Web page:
Emotions run high when couples are considering a divorce. Negotiating through the divorce process can be incredibly complex, involving many factors that often leave people feeling overwhelmed.
Not surprisingly, the financial consequences associated with life insurance policies are likely not the first thing on most people's minds during this trying period. Nonetheless, determining how to proceed with life insurance policies before and after a divorce is critical and can often have serious effects.
Spouses can be removed as beneficiaries on life insurance policies before the divorce process has started and after the divorce has been confirmed. While a couple is in the midst of the divorce process, though, many states prohibit either party from disposing of or changing assets.
Under Minnesota law, once the divorce proceedings have commenced, neither spouse is allowed to dispose of any assets, except:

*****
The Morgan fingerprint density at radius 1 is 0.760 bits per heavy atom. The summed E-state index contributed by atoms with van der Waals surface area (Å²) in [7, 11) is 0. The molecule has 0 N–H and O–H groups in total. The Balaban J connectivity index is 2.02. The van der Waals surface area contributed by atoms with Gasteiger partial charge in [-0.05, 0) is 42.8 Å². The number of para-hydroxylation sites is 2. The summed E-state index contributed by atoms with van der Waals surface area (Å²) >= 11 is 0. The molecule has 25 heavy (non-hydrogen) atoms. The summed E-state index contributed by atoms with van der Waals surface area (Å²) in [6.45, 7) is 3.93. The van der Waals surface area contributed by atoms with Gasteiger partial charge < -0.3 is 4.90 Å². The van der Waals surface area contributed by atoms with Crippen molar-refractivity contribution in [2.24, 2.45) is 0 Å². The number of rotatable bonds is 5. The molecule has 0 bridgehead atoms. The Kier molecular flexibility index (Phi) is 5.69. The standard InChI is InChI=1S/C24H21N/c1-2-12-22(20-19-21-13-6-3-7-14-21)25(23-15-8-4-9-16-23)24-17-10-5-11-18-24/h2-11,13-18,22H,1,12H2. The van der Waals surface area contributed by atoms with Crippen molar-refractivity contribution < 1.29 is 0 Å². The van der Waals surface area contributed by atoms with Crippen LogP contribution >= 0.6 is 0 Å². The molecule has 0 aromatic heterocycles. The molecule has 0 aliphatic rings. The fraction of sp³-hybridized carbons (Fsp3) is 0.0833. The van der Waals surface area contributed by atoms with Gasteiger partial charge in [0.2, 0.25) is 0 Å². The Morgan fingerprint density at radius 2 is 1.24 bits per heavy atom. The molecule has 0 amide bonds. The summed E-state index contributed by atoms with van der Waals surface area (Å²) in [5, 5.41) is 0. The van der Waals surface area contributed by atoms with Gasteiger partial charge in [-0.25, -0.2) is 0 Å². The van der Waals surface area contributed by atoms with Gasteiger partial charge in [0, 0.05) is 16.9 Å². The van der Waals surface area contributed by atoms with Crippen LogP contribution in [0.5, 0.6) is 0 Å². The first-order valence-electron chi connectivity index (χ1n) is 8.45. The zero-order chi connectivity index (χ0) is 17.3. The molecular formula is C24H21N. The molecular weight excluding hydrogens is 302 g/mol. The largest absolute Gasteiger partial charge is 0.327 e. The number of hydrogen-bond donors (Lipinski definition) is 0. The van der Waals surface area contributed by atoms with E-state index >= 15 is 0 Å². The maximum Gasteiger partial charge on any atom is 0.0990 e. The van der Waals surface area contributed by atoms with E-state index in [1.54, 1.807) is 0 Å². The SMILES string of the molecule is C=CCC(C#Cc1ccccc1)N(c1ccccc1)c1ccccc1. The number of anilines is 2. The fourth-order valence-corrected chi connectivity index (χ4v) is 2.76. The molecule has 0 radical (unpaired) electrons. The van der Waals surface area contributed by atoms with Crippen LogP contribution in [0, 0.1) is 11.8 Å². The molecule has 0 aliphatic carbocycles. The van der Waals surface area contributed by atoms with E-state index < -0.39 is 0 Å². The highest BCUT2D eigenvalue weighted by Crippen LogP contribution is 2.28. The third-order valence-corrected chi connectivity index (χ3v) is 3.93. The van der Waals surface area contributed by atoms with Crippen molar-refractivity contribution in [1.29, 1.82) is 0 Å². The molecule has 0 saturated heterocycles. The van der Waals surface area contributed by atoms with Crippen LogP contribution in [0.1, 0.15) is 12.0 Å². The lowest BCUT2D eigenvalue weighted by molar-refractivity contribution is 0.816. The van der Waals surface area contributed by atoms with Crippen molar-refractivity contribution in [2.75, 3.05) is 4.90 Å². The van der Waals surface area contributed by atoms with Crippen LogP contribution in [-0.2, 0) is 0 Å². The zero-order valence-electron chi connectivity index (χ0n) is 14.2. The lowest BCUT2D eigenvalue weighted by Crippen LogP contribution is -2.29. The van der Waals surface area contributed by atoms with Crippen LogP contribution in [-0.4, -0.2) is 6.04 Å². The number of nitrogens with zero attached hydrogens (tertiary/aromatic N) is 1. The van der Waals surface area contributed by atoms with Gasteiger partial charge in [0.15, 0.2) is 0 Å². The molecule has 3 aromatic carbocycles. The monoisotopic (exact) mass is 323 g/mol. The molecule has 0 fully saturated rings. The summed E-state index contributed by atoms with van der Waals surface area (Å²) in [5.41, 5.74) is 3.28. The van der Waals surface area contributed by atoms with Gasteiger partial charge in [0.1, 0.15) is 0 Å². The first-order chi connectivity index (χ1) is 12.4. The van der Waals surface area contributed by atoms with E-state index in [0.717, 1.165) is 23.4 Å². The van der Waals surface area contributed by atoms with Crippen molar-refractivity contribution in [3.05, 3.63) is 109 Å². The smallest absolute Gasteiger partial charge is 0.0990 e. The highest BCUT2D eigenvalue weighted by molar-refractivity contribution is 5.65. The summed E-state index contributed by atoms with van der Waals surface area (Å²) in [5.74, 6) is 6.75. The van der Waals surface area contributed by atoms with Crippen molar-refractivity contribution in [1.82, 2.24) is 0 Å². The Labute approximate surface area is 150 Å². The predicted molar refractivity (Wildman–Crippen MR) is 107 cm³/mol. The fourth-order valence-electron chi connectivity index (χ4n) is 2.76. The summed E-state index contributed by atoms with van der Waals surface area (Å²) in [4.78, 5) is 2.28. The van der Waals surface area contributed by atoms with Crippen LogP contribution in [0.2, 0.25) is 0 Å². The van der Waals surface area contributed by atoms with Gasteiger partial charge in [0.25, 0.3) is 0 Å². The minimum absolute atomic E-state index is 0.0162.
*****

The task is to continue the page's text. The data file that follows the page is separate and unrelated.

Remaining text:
- For the necessities of life or for the necessary generation of income or preservation of assets
- When there is a written agreement between the parties
- For retaining counsel to carry on or to contest the proceeding
Minnesota law also specifically requires parties to maintain "all currently available insurance coverage," and prohibits changes to the coverage itself or to the beneficiary designation.
In cases where one spouse is the higher wage earner but does not have a life insurance policy, it may be advisable to purchase a life insurance policy on him or her. Typically, divorce settlement payments, such as alimony and child support, terminate when the paying spouse dies. A life insurance policy on that spouse will allow the receiving spouse to recover a lump-sum payment of the amount he or she would have been paid under the terms of the divorce settlement. Such action must be taken before the divorce is finalized, however.
Source: Forbes, "Three of the Most Frequently Asked Questions about Health Insurance, Life Insurance and Social Security After Divorce," Jeff Landers, June 5, 2012.